Behavioral experiments easily lend themselves to all sorts of compulsive behaviors. Just be prepared, if you read this book, to invest a sizable amount of time completing exercises. Also, remember that the book is an adjunct, and not a substitute for, professional help, if that is what you think you need. I haven’t finished the book yet. I’m taking it slow and not rushing it because that is how I think I will get the most out of it.

As the French say: ‘Bon Courage!’ (which means: ‘Have Courage!’)

Calm Pond

The Sibling Relationship When Caring for Aging Parents

Do you share the caregiving role with a sibling? Sharing the care of your loved one can be incredibly helpful, but it can also be challenging. Read this blog post from our archives to learn some tips about sharing the caregiving role.

North Van Caregivers

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Witnessing a parent’s health decline is difficult as adult children come to terms with the idea that the relationship with their mother or father is changing. If you are currently caring for an aging parent, you may be experiencing this sense of anticipatory loss. Your siblings can be a source of support since they are experiencing these same emotions alongside you. However, the emotional impact of caregiving can also cause friction among your brothers and sisters. If you feel you are often in conflict with your siblings while caregiving for your aging parents, know that you are not alone.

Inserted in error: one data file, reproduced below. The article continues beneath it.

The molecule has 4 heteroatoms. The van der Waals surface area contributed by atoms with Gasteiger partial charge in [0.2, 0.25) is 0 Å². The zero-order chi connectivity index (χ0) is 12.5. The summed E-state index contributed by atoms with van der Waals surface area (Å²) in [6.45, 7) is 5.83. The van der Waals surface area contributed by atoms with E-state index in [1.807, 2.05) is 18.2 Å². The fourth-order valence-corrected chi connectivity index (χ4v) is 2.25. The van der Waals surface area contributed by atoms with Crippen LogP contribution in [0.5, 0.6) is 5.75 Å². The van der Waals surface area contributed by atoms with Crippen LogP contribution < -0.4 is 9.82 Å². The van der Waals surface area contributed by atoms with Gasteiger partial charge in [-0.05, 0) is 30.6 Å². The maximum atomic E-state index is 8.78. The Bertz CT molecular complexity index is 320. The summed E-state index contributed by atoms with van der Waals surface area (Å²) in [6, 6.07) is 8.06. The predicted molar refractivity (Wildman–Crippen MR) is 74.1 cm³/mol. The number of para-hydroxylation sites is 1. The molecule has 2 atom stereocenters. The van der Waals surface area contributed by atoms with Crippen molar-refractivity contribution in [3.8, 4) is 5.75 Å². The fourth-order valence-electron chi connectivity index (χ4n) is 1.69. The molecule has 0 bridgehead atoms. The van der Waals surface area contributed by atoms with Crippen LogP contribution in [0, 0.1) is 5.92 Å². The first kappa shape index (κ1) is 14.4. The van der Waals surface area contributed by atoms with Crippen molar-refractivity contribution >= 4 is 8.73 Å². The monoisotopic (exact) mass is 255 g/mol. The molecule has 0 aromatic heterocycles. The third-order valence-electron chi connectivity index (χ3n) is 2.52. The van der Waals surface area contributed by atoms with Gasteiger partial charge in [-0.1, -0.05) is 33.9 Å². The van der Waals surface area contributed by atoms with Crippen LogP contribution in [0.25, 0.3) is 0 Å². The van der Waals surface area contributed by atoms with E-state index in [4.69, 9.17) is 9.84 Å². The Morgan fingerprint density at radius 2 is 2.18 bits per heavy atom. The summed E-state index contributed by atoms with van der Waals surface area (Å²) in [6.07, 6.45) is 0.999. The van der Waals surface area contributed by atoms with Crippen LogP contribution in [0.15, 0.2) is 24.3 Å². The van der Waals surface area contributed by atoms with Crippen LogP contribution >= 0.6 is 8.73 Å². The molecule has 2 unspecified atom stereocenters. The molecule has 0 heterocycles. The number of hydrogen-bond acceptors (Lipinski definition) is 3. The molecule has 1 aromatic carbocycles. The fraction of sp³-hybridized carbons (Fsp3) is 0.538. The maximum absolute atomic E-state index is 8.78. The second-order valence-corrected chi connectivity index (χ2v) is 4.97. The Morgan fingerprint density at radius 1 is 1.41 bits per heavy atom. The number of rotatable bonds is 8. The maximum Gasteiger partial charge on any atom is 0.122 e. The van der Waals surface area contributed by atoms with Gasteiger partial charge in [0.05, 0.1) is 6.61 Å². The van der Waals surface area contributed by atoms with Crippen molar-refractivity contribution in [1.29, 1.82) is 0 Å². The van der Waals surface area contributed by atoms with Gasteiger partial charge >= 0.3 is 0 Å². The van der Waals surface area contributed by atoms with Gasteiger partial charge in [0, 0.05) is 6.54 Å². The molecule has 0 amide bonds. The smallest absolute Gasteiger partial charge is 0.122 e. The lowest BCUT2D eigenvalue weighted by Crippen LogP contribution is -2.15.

The Caregiving Role

Caregiving for an aging parent is a multifaceted job that involves the financial, legal, physical and emotional well-being of your mother or father. You may encounter many different opinions between your siblings on what decisions need to be made, which can lead to confusion about what people will…

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2 Minute Pick-Me-Up

Recently I was in a yoga class and the instructor invited us to conclude the practice with a loving-kindness meditation. We were asked to place our hands our on heart and close our eyes. Then she said the following:

May I be happy
May I be radiantly healthy
May I continue to grow and change
May I feel loved and supported

A few tears rolled down my cheeks and I breathed deeply. I realized in that moment that it is not often that I take the time to wish myself well. It felt good, and I left the class feeling softer.

So, today I invite you, caregivers, to do the same. Take two minutes for yourself. Sit somewhere comfortable and say those words out loud to yourself. Now, how do you feel?